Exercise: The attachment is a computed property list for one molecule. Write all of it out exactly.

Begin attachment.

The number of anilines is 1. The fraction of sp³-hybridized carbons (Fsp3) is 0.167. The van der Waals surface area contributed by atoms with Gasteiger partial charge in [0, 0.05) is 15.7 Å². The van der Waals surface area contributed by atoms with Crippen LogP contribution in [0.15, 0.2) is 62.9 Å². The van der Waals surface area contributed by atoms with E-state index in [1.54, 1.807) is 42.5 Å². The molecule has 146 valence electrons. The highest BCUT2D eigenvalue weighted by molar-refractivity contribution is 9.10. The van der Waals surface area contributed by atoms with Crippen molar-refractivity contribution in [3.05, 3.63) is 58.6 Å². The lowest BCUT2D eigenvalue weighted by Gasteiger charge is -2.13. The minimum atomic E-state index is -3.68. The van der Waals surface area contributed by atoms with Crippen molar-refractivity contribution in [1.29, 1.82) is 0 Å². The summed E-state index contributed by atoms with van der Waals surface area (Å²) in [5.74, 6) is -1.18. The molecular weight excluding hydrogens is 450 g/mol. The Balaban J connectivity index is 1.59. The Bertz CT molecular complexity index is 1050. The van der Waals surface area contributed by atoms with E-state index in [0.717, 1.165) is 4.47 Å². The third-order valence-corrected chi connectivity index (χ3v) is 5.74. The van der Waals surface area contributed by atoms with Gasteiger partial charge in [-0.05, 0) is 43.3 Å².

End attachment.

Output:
The number of anilines is 1. The fraction of sp³-hybridized carbons (Fsp3) is 0.167. The van der Waals surface area contributed by atoms with Gasteiger partial charge in [0, 0.05) is 15.7 Å². The van der Waals surface area contributed by atoms with Crippen LogP contribution in [0.15, 0.2) is 62.9 Å². The van der Waals surface area contributed by atoms with E-state index in [1.54, 1.807) is 42.5 Å². The molecule has 146 valence electrons. The highest BCUT2D eigenvalue weighted by molar-refractivity contribution is 9.10. The van der Waals surface area contributed by atoms with Crippen molar-refractivity contribution in [3.05, 3.63) is 58.6 Å². The lowest BCUT2D eigenvalue weighted by Gasteiger charge is -2.13. The minimum atomic E-state index is -3.68. The van der Waals surface area contributed by atoms with Crippen molar-refractivity contribution in [1.29, 1.82) is 0 Å². The summed E-state index contributed by atoms with van der Waals surface area (Å²) in [5.74, 6) is -1.18. The molecular weight excluding hydrogens is 450 g/mol. The Balaban J connectivity index is 1.59. The Bertz CT molecular complexity index is 1050. The van der Waals surface area contributed by atoms with E-state index in [0.717, 1.165) is 4.47 Å². The third-order valence-corrected chi connectivity index (χ3v) is 5.74. The van der Waals surface area contributed by atoms with Gasteiger partial charge in [-0.05, 0) is 43.3 Å².